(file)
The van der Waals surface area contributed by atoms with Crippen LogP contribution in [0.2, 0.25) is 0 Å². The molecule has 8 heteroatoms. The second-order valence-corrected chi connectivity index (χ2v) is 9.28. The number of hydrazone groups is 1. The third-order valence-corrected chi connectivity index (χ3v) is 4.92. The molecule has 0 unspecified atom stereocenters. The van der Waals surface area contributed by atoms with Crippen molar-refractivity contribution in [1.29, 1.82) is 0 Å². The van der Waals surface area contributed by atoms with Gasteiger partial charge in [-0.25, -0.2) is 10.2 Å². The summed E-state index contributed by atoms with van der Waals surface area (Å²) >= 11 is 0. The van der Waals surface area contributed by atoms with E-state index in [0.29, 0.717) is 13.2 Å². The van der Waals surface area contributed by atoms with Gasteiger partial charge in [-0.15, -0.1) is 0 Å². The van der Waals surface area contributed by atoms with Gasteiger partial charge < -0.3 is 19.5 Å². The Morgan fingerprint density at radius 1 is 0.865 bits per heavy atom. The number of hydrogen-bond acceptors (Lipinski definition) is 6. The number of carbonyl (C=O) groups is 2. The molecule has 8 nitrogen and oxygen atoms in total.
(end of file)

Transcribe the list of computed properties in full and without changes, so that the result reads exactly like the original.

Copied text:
The van der Waals surface area contributed by atoms with Crippen LogP contribution in [0.2, 0.25) is 0 Å². The molecule has 8 heteroatoms. The second-order valence-corrected chi connectivity index (χ2v) is 9.28. The number of hydrazone groups is 1. The third-order valence-corrected chi connectivity index (χ3v) is 4.92. The molecule has 0 unspecified atom stereocenters. The van der Waals surface area contributed by atoms with Crippen molar-refractivity contribution in [1.29, 1.82) is 0 Å². The van der Waals surface area contributed by atoms with Gasteiger partial charge in [-0.25, -0.2) is 10.2 Å². The summed E-state index contributed by atoms with van der Waals surface area (Å²) >= 11 is 0. The van der Waals surface area contributed by atoms with E-state index in [0.29, 0.717) is 13.2 Å². The van der Waals surface area contributed by atoms with Gasteiger partial charge in [-0.15, -0.1) is 0 Å². The van der Waals surface area contributed by atoms with Gasteiger partial charge < -0.3 is 19.5 Å². The Morgan fingerprint density at radius 1 is 0.865 bits per heavy atom. The number of hydrogen-bond acceptors (Lipinski definition) is 6. The number of carbonyl (C=O) groups is 2. The molecule has 8 nitrogen and oxygen atoms in total.